Pregnant woman who's suffering from sudden hearing loss having her blood pressure checked

Of course, pregnancy is awesome and wonderful. But it can also be sort of… uncomfortable, at least at times, and at least when it involves how it can make you feel. There are all sorts of peculiar side effects, including morning sickness, health hazards, and changes to your body. Getting there can be a bit of a process, but that doesn’t take anything away from the joy of being a parent.

And now we can add hearing loss to that list of drawbacks.

Most individuals don’t instantly associate hearing loss with pregnancy. So it might be surprising to learn that pregnancy-related hearing loss is somewhat prevalent. It’s not a bad idea to keep an eye out for these symptoms. Pregnancy-induced hearing loss isn’t something you need to be worried about in most cases. Sadly, sometimes the cause is a more serious problem that could call for swift medical attention. Is hearing loss during pregnancy permanent? Well, the answer kind of depends on the underlying cause, and how rapidly you address it.

Pregnancy-induced hearing loss symptoms

You generally won’t hear about pregnancy-induced hearing loss in pop-culture. Things like morning sickness are a lot more cinematic. People usually don’t expect pregnancy-related hearing loss, because of this. So, it might be useful to know what to watch out for.

Pregnancy-related hearing loss is about more than just turning up the volume on your devices, after all. Here are a few of the most common:

  • Dizziness and imbalance: The inner ear can be impacted by pregnancy-induced hearing loss, or sometimes a pre-existing problem with the inner ear can be the cause of that hearing loss. Your hearing loss may be accompanied by dizziness and balance problems if you have an issue with your inner ear. Pregnancy-related hearing loss is no exception.
  • Everything seems quieter: Certainly, this is probably the most evident indication of hearing loss. But a condition called “sudden sensorineural hearing loss” occurs all of a sudden and can be more noticeable. Any type of sudden hearing loss during pregnancy should be reported to your healthcare team as soon as you can. You may require emergency treatment to stop the sudden hearing loss from becoming irreversible.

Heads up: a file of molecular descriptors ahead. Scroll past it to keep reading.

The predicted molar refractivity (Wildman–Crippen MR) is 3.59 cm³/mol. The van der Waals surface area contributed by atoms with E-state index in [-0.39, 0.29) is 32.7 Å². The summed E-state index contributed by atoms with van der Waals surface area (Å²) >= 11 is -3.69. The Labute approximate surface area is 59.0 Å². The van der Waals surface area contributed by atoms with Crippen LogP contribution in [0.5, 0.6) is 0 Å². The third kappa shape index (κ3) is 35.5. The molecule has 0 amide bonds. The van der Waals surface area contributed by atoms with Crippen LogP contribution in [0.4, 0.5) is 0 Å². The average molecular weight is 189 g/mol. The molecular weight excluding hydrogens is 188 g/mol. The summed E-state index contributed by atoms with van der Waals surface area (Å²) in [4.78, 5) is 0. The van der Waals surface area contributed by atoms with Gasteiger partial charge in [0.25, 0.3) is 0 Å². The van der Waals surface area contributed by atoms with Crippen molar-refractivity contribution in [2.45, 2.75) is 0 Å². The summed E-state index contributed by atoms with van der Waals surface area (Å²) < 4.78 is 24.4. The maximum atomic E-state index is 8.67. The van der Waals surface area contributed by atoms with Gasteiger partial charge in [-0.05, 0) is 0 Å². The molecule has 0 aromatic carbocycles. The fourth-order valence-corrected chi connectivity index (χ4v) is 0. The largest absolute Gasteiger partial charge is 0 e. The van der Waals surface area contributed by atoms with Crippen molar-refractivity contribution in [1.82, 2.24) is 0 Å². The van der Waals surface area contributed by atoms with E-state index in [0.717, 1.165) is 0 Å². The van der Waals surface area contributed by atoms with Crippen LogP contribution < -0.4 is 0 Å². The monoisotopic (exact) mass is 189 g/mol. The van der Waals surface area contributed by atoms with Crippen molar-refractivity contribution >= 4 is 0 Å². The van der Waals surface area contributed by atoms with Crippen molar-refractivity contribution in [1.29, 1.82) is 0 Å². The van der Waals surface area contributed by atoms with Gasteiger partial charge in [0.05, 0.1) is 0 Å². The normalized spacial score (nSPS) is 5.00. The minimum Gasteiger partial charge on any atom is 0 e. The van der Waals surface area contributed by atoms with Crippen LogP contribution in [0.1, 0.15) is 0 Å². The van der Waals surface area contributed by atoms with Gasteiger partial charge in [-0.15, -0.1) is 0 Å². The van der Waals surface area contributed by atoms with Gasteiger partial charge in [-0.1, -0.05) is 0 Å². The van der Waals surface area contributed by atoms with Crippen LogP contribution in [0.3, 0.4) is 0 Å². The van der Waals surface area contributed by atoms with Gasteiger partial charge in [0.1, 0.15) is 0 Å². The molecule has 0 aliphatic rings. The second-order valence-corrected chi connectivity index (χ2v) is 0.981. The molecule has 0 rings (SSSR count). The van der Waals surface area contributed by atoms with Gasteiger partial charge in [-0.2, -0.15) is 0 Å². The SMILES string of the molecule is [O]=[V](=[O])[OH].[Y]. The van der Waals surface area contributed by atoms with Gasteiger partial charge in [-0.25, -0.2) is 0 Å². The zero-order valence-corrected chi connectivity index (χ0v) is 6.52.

• A feeling of fullness in your ears: A feeling of fullness in the ears often accompanies pregnancy-induced hearing loss.
  • Tinnitus: Pregnancy-related hearing loss is frequently linked to tinnitus, or a ringing or buzzing in the ears. In some situations, this tinnitus may even sound like or take on the rhythm of your own heartbeat (this is known as pulsatile tinnitus). Whether this tinnitus exists on its own or with hearing loss, it’s worth consulting your doctor about what you’re feeling.
  • Headaches and migraines: You may also have an increase in the number of headaches or migraines you get regularly.

These aren’t universal symptoms. You will most likely experience some symptoms and not others depending on the root cause of your pregnancy-related hearing loss. Either way, it’s a good plan to talk to your doctor if experience any of these hearing loss symptoms. Because these symptoms may be an indication of a more serious issue.

What causes pregnancy-induced hearing loss?